Transcatheter aortic valve implantation in a cancer patient denied for surgical aortic valve replacement—a case report
Background: Aortic stenosis is a progressive disease. Symptomatic aortic stenosis has a poor prognosis, which is frequently worse than that of a malignant disease. Cancer patients with severe aortic stenosis may be denied for optimal oncologic treatment because of high operative risk and for aortic valve replacement because of the significant comorbidity itself. In patients treated with medical therapy alone, 1-year-mortality exceeds 50 %.
Case report: A 71-year-old woman with well-differentiated, surgically treated, ovarian carcinoma and two relapses treated with chemo- and radiotherapy presented with symptomatic severe aortic stenosis (aortic valve area 0.6 cm2, mean gradient 60 mmHg). The tumor was in stagnation. She was rejected for surgical valve replacement. We implanted a 29 mm CoreValve aortic prosthesis via transfemoral approach. After the procedure haemodynamic variables remain stable, patient’s exertional capacity is excellent.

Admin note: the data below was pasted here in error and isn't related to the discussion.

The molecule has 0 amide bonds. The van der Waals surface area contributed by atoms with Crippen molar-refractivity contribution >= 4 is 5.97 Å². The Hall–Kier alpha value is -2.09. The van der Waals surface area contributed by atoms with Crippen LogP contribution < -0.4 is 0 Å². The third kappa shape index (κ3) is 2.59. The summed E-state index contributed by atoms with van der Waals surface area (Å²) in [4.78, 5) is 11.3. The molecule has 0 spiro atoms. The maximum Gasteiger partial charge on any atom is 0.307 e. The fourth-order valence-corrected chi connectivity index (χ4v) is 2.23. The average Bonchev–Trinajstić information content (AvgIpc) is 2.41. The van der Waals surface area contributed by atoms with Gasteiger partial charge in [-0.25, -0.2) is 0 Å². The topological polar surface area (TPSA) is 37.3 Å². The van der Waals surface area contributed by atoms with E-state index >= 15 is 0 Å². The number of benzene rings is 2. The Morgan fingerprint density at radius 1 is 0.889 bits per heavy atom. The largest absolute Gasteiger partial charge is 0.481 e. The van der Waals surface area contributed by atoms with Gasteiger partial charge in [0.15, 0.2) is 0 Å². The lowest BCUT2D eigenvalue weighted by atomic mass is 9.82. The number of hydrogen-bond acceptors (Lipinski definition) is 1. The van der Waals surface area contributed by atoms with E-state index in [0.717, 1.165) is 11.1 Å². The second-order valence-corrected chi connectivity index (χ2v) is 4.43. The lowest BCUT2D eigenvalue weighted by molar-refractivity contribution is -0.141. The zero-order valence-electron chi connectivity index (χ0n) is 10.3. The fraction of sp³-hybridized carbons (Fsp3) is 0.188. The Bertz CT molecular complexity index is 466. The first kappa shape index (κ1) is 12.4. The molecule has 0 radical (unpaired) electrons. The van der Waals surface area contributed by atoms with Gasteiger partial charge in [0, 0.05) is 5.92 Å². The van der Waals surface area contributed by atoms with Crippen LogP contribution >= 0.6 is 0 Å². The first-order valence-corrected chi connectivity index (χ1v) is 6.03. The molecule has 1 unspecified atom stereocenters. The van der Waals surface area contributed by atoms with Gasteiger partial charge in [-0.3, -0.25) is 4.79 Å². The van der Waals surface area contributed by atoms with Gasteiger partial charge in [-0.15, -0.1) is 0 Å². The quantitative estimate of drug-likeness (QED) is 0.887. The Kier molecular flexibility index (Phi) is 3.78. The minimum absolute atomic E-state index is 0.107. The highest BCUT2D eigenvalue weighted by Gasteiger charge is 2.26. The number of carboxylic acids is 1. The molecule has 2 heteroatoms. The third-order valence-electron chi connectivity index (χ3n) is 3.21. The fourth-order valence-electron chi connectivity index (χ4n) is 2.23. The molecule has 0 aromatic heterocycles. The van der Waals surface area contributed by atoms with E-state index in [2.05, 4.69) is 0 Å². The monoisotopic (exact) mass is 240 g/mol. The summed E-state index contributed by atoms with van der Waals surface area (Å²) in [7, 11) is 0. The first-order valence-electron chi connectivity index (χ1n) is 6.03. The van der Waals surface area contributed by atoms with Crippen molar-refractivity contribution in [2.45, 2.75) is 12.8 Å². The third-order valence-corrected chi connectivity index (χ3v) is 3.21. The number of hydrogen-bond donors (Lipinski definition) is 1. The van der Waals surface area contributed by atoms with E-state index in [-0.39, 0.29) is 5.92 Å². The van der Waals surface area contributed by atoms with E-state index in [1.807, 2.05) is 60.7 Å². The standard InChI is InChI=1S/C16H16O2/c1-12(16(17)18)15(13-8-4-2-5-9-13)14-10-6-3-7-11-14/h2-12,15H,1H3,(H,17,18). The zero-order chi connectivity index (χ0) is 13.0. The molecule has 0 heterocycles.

Conclusion: Aortic valve replacement improves survival of cancer patients with symptomatic aortic stenosis. Transcatheter aortic valve replacement (TAVI) is a treatment option in inoperable patients and patients at high surgical risk. Symptoms should not be confused for the progression of the malignant disease. In patient selection emphasis should be made on their frailty and futility. Eligible patients must have a life expectancy of at least 1 year. Final decision has to be made by a multidisciplinary heart team. TAVI can reduce treatment risk and facilitate the oncologic treatment.